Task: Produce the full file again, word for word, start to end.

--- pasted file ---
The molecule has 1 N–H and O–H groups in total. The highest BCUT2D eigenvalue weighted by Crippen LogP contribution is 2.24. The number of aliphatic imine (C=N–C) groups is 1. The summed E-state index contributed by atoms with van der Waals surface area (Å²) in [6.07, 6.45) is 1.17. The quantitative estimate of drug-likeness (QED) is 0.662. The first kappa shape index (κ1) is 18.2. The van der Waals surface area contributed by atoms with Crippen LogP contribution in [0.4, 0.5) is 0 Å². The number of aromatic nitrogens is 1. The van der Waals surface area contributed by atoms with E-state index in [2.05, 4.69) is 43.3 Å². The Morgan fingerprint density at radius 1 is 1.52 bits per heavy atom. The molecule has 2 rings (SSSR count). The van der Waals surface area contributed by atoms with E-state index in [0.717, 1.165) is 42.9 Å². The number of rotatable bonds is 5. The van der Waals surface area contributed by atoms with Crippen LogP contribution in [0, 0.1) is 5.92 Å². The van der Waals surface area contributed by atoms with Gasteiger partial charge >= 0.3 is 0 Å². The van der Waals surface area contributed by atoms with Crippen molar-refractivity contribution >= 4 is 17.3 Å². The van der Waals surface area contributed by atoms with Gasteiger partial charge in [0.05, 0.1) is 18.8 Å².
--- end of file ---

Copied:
The molecule has 1 N–H and O–H groups in total. The highest BCUT2D eigenvalue weighted by Crippen LogP contribution is 2.24. The number of aliphatic imine (C=N–C) groups is 1. The summed E-state index contributed by atoms with van der Waals surface area (Å²) in [6.07, 6.45) is 1.17. The quantitative estimate of drug-likeness (QED) is 0.662. The first kappa shape index (κ1) is 18.2. The van der Waals surface area contributed by atoms with Crippen LogP contribution in [0.4, 0.5) is 0 Å². The number of aromatic nitrogens is 1. The van der Waals surface area contributed by atoms with E-state index in [2.05, 4.69) is 43.3 Å². The Morgan fingerprint density at radius 1 is 1.52 bits per heavy atom. The molecule has 2 rings (SSSR count). The van der Waals surface area contributed by atoms with E-state index in [0.717, 1.165) is 42.9 Å². The number of rotatable bonds is 5. The van der Waals surface area contributed by atoms with Crippen LogP contribution in [0, 0.1) is 5.92 Å². The van der Waals surface area contributed by atoms with Gasteiger partial charge >= 0.3 is 0 Å². The van der Waals surface area contributed by atoms with Crippen molar-refractivity contribution >= 4 is 17.3 Å². The van der Waals surface area contributed by atoms with Gasteiger partial charge in [0.05, 0.1) is 18.8 Å².